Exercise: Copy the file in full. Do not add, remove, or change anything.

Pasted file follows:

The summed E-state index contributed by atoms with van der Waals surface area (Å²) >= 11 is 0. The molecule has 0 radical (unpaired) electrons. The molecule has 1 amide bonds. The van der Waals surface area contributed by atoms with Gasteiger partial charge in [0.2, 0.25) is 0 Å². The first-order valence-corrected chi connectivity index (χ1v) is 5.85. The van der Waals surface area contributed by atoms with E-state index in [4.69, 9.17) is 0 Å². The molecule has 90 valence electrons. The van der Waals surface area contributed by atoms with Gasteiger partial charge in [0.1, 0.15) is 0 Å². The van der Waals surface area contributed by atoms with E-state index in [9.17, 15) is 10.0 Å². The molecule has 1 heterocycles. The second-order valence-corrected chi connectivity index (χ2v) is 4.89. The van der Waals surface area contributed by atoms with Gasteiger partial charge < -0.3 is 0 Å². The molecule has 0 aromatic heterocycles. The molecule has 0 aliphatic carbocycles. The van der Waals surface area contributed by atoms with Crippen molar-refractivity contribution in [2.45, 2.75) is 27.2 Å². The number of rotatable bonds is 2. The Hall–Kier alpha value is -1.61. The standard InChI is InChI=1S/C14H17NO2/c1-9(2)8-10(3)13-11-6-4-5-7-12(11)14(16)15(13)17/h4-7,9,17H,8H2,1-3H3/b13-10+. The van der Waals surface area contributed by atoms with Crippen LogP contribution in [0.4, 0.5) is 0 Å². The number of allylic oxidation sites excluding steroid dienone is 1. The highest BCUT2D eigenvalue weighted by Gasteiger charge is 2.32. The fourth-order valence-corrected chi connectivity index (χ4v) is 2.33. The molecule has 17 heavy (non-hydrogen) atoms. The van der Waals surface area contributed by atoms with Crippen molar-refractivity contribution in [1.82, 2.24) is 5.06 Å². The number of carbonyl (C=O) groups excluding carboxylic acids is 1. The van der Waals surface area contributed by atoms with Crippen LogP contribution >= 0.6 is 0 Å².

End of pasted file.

The summed E-state index contributed by atoms with van der Waals surface area (Å²) >= 11 is 0. The molecule has 0 radical (unpaired) electrons. The molecule has 1 amide bonds. The van der Waals surface area contributed by atoms with Gasteiger partial charge in [0.2, 0.25) is 0 Å². The first-order valence-corrected chi connectivity index (χ1v) is 5.85. The van der Waals surface area contributed by atoms with E-state index in [4.69, 9.17) is 0 Å². The molecule has 90 valence electrons. The van der Waals surface area contributed by atoms with Gasteiger partial charge in [0.1, 0.15) is 0 Å². The van der Waals surface area contributed by atoms with E-state index in [9.17, 15) is 10.0 Å². The molecule has 1 heterocycles. The second-order valence-corrected chi connectivity index (χ2v) is 4.89. The van der Waals surface area contributed by atoms with Gasteiger partial charge < -0.3 is 0 Å². The molecule has 0 aromatic heterocycles. The molecule has 0 aliphatic carbocycles. The van der Waals surface area contributed by atoms with Crippen molar-refractivity contribution in [2.45, 2.75) is 27.2 Å². The number of rotatable bonds is 2. The Hall–Kier alpha value is -1.61. The standard InChI is InChI=1S/C14H17NO2/c1-9(2)8-10(3)13-11-6-4-5-7-12(11)14(16)15(13)17/h4-7,9,17H,8H2,1-3H3/b13-10+. The van der Waals surface area contributed by atoms with Crippen LogP contribution in [0.4, 0.5) is 0 Å². The number of allylic oxidation sites excluding steroid dienone is 1. The highest BCUT2D eigenvalue weighted by Gasteiger charge is 2.32. The fourth-order valence-corrected chi connectivity index (χ4v) is 2.33. The molecule has 17 heavy (non-hydrogen) atoms. The van der Waals surface area contributed by atoms with Crippen molar-refractivity contribution in [1.82, 2.24) is 5.06 Å². The number of carbonyl (C=O) groups excluding carboxylic acids is 1. The van der Waals surface area contributed by atoms with Crippen LogP contribution >= 0.6 is 0 Å².